If I were to categorize Whink as the starter app and Notability as the all-purpose workhorse of the handwriting apps, GoodNotes is the high-powered sports car: It's less intuitive than either of the other apps, but stuffed full of some highly-valuable pro features. I'd never heard of the app until developer Chris Liscio pointed it out, and I'm so happy he did.
For starters, GoodNotes offers not only ruled, squared, or plain paper in its digital notebooks — you can get lined music notation, as well. And you can get all these paper styles in landscape mode, too, if you prefer to work wide on your iPad Pro. Outside the Essentials paper pack, you can choose from a variety of logarithmic graphing papers, differently-spaced writing papers with multiple columns, and specific paper sizes (if you're working for print). GoodNotes also offers a ton of different cover styles and choices, all of which can be written upon.
Like the other apps in this roundup,GoodNotes supports writing and drawing with the Apple Pencil — along with a number of third-party stylus options — using either a digital fountain or ball pen in a preset or custom color spectrum. But GoodNotes stands apart with its built-in handwriting search recognition: Though the app won't automatically convert your handwriting to text, you can search through any of your notes with remarkable accuracy. (Though, as friend-of-iMore Jason Snell has pointed out, apps like GoodNotes do this largely by guessing your words: You might get a hit for "app" after writing the word, but searching for "ape" might bring you to the same page.)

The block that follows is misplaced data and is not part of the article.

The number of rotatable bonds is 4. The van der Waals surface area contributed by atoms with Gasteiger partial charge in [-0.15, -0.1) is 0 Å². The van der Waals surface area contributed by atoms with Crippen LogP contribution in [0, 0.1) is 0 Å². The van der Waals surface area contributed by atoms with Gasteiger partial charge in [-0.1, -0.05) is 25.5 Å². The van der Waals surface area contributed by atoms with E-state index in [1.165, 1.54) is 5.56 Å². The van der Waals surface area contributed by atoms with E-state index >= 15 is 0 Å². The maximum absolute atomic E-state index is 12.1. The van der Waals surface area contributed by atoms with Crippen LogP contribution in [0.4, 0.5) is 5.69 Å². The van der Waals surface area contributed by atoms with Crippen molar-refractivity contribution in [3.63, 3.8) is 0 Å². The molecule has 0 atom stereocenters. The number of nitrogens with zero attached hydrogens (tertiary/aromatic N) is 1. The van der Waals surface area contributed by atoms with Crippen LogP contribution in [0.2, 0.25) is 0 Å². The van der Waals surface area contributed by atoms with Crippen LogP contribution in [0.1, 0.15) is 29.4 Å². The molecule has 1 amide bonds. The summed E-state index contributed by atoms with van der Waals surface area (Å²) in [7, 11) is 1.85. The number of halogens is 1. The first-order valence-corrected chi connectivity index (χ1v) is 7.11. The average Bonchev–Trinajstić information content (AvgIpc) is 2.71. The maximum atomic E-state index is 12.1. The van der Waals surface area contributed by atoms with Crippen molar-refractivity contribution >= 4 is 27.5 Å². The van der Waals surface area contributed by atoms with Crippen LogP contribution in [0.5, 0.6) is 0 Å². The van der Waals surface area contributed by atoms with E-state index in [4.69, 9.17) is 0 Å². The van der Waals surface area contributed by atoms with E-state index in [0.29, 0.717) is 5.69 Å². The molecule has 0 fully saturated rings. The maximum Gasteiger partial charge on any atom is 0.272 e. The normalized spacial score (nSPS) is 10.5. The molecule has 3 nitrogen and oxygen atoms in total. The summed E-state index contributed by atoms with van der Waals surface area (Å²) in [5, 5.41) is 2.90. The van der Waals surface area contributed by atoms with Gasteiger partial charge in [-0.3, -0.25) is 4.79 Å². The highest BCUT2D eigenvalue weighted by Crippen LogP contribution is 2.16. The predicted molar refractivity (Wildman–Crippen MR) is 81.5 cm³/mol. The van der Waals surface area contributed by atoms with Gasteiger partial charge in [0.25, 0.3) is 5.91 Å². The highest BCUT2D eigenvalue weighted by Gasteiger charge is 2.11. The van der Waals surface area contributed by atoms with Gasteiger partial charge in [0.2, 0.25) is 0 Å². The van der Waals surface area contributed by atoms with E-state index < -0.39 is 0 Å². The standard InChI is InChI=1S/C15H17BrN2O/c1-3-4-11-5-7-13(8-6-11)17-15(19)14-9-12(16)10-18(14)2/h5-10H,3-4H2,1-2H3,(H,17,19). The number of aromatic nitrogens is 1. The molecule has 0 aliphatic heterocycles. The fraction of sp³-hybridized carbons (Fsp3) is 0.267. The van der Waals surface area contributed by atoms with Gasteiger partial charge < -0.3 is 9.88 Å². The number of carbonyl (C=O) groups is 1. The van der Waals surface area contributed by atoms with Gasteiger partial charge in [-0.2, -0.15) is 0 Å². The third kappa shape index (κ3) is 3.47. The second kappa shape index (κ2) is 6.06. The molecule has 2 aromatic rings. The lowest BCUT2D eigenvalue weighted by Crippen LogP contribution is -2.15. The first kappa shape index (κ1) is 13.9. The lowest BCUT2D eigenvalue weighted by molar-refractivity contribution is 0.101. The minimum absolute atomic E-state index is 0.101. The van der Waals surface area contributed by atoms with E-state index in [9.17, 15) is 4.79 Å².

It's also a fantastic app for PDF annotation — I use it to manage my D&D character on Total Party Kill, and have used it to take notes atop scripts and other writing implements.
If you're looking for a more extensive option than Notability, GoodNotes is a lovely app with a ton of features.
For Evernote fans: Penultimate
If you're tied in to the Evernote sync system and mainly want a note-taking app to, well, take notes, it's hard not to like Penultimate: The app lets you create notebooks and write in them, then syncs with your Evernote database, where you can search your handwritten text.
Penultimate's downsides are largely in feature-parity: While you can create a truly staggering number of note styles, rivaling even GoodNotes, what you can do with those notes is much more limited. For one, if you want to create multiple notebooks, you're locked in to the Evernote system. Additionally, you can only place photos inside a page, and there's no real tool for creating pre-made shapes or adding other multimedia options.
Writing itself also has much more lag than any of the other note-taking options; while it's not enough to ruin working with the Pencil or make your handwriting look wrong, it's a sub-par experience when compared with Whink, Notability, or GoodNotes.
Evernote users have a huge reason to use Penultimate, but if you're not hooked in to the service, there are better apps at your disposal.
For PDF markup: PDF Expert